Sunday Fiction Feature: The Haunting of Annie Whipple, Part II
Five Phantasmagoric Facts on the Women's Market

Jane Meets Chatty Cathy

Baby boomers out there will remember the Chatty Cathy, the doll that talked. She was all the rage back in the 1960s. We assume she drove parents and siblings crazy-- much the way the Furbie's drove us crazy only a few years ago. (Furbies, for the forgetful, are those annoying little creatures sold in the late 1990s that wouldn't SHUT UP!) At any rate, Jane is feeling Chatty, and Cathy came to attention. There is a carnival of activity going on around the net this week, and we don't want you to miss any of it, dear readers.

Naturally, Jane would be remiss were we not to remind you of the powerful, informative, interactive Carnival of the Capitalists. It's over at John Winsor's Beyond the Brand this week. All the best bloggers have a post there, but...some brand new, excellent, well worth reading posts from some new bloggers (to Jane, though perhaps not to others) are there, also. The information on how YOU, too, can participate is at John's blog. Hurry over there...set aside an will be amazed!

This week will also see one of our favorite women bloggers doing something unique and marvelous. Rosa Say of Talking Story with Say Leadership Coaching is away and has her Ho'ohana Community guest posting this week, talking about business reinvention. First up is Lisa Haneberg, author of the much acclaimed High Impact Middle Management, which Jane plans to do a full review of very soon. (Lisa has a post at the Carnival, also.) A visit to her blog, Management Craft, is a worthwhile activity, no matter how busy you are today. Tomorrow's guest is on Rosa's reinvention topic is...none other than Jane's alter ego: Yvonne DiVita! Jane hopes you will click into Rosa's blog for ALL of the guest posts. We know we will!

For our last announcement, we wonder how many of you caught this little ditty in Sunday's NY Times? "X-celling Over Men" by op-ed columnist, Maureen Dowd.

It's a doozy-- don't say we didn't warn you! The story is-- that "women are genetically more complex than scientists ever imagined, while men remain the simple creatures they appear."

Jane did not write this. And Maureen is not making it up. It comes from a study done at Duke University by genome expert Huntington Willard. Jane thinks the best part of this article is where Dowd, in response to the facts of the study, states, "This means men's generalizations about women are correct, too. Women are inscrutable, changeable, crafty, idiosyncratic, a different species."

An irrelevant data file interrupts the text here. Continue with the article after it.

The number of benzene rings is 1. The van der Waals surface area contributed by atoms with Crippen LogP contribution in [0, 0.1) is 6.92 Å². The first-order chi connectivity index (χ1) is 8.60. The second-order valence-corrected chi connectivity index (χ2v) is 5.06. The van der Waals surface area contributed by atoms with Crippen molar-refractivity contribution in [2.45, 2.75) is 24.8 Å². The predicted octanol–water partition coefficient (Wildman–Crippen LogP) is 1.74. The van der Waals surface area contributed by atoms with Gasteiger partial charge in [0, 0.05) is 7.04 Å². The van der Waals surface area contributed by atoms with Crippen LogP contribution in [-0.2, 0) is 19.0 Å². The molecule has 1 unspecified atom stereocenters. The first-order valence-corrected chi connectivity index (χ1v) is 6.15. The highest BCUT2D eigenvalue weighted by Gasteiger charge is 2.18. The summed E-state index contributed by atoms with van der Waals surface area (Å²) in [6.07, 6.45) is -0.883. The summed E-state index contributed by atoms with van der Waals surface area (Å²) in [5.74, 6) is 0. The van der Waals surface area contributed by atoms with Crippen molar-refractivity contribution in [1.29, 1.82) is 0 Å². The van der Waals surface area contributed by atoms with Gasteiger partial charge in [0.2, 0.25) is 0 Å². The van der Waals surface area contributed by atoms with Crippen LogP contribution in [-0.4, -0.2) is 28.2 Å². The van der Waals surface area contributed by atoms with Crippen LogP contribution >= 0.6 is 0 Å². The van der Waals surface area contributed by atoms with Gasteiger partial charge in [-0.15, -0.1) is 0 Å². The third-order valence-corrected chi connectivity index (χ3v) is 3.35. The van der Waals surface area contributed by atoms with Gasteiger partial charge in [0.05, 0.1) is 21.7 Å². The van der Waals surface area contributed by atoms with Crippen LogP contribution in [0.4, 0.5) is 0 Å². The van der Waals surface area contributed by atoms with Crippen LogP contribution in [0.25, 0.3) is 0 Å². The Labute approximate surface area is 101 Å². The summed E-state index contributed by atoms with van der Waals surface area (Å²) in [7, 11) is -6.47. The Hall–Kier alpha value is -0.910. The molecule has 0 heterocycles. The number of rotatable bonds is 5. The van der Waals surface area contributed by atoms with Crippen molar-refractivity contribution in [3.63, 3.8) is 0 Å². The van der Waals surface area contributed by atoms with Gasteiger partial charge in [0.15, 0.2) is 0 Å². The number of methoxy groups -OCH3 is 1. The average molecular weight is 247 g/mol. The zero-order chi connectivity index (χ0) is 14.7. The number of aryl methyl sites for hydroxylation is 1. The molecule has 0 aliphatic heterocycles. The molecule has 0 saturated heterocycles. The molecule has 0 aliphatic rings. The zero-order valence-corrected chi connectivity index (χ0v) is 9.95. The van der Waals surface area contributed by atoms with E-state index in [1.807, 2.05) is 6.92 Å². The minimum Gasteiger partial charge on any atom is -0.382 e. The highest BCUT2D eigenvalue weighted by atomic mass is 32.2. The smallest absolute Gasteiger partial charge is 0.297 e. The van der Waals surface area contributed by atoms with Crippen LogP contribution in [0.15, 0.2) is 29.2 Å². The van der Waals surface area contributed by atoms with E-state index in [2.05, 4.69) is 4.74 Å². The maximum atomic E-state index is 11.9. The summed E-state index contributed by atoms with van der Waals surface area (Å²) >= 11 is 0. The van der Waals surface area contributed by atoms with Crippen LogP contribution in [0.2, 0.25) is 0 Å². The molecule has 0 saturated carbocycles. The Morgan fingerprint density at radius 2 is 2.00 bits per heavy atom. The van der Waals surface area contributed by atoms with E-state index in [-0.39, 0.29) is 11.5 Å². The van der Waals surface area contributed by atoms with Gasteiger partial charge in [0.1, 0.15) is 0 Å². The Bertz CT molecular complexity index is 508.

Which, Jane has been trying to tell you all along! In fact, the study also notes that "women are more different from each other than we knew."

Women...complicated, unpredictable, full of surprises. We can't help being the way we are. One thing the study didn't note, that Jane wants you, dear reader, to understand is that-- women like to shop. Indeed. The majority of women prefer shopping to ... watching soap operas. In fact, the minority of women who don't like to shop-- must do so more than once a week. Why shouldn't they be Girls_whispering2_1 shopping at your website?

We will be, if you market to us as if we matter. Show us we matter by-- engaging us in conversation. Why do you suppose Chatty Cathy was so popular in her day? Because she could talk.

Talk to us. We'll talk back.

What's not to like about that?


Feed You can follow this conversation by subscribing to the comment feed for this post.

Verify your Comment

Previewing your Comment

This is only a preview. Your comment has not yet been posted.

Your comment could not be posted. Error type:
Your comment has been saved. Comments are moderated and will not appear until approved by the author. Post another comment

The letters and numbers you entered did not match the image. Please try again.

As a final step before posting your comment, enter the letters and numbers you see in the image below. This prevents automated programs from posting comments.

Having trouble reading this image? View an alternate.


Post a comment

Comments are moderated, and will not appear until the author has approved them.

Your Information

(Name is required. Email address will not be displayed with the comment.)